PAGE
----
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Don’t Go the TL;DR Route in Legal Blogging, Embrace the Experience

Seth Godin, a seminal voice in marketing, today visits the increasingly prevalent “Too Long; Didn’t Read” (TL;DR) culture, which celebrates brisk publishing and consumption over substantive engagement.

In a digital era dominated by shortcuts, this mindset has permeated the legal blogosphere, where the essence of true learning and experience is often sacrificed for brevity.

Ever since there has been high school, there has been the instinct to read the Cliffs Notes. The internet took this idea, added a gratuitous semicolon and perfected Too Long; Didn’t Read. This is the mistakenly proud assertion that we are far too busy and too important to read the whole thing; we skimmed a summary instead.

As lawyers, our training emphasizes thoroughness and learning. Yet, many in our profession, and sometimes their proxies, succumb to TL;DR, offering quick fixes and surface-level insights in blogs rather than genuine writing.

The real value in blogging unfolds much like that of a marathon, not just in crossing the finish line but in the training and running of the race.

Ask someone who finished running a marathon—for many, the moment they crossed the finish line is not the most memorable part of the experience, and for those that find that it is, it only matters because of the tens of thousands of steps that came before.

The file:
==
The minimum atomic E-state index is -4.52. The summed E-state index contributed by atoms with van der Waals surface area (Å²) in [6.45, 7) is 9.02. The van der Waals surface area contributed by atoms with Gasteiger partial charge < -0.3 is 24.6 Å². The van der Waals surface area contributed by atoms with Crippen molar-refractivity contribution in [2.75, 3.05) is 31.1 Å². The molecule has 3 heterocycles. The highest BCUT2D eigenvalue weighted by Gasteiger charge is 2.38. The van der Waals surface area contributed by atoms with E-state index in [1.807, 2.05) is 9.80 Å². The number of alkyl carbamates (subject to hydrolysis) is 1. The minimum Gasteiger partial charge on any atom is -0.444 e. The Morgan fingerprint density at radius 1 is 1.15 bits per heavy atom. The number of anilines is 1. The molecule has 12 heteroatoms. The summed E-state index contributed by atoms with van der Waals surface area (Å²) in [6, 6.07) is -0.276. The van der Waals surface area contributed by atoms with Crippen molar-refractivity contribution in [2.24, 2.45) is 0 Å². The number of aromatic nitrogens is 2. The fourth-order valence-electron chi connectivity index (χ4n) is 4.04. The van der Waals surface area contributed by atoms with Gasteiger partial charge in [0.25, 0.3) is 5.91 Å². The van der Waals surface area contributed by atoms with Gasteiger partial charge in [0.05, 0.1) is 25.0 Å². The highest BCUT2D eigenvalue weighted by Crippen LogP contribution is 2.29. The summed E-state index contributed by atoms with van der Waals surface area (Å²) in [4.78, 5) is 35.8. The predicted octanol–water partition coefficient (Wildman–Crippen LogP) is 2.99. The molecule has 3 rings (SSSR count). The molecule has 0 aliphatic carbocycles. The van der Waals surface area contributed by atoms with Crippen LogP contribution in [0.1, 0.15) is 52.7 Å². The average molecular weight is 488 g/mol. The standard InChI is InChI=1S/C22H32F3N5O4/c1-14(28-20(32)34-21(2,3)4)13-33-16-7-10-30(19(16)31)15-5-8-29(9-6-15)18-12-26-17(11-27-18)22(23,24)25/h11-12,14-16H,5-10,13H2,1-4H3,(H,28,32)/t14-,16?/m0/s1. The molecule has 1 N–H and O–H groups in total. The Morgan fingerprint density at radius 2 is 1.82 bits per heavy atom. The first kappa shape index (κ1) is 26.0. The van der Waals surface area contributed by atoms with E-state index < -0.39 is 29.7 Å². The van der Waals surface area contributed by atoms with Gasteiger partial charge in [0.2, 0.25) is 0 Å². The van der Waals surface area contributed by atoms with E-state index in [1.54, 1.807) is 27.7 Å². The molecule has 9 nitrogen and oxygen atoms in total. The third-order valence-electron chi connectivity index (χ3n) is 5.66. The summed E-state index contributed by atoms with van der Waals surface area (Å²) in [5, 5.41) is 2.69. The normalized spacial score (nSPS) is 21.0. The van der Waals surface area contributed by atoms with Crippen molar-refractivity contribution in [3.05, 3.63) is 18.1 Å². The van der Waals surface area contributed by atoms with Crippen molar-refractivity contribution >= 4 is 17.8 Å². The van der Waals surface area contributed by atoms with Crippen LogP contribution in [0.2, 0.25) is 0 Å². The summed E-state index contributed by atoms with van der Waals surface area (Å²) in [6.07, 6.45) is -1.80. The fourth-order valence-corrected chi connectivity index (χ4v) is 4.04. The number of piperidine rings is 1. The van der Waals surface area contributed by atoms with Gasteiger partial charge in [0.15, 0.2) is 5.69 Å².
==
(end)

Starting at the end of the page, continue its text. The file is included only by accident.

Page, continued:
Legal blogging should transcend the mere act of posting content as a form of advertisement. It’s about the entire process: engaging with others’ writing, reflecting thoughtfully, crafting meaningful insight, and connecting genuinely with readers.

When we lean into exploration, we’re far more likely to find something that matters. Because we worked for it.

Today, when analytics can track every click and view, there’s a compelling temptation to prioritize content that ‘performs’ well in the short term. Yet, true impact lies in content that educates, informs, and connects—content that is crafted through a process akin to learning and growing, not just achieving quick hits.

The creators and consumers that have the guts to ignore the steam still have a chance to make an impact.

How many lawyers are willing make a lasting impact through their blogging?

Sadly, most lawyers will go the TL;DR route as their defense. Not just the defense of saving time, but as Seth says, because it defends them from change and from a lived experience.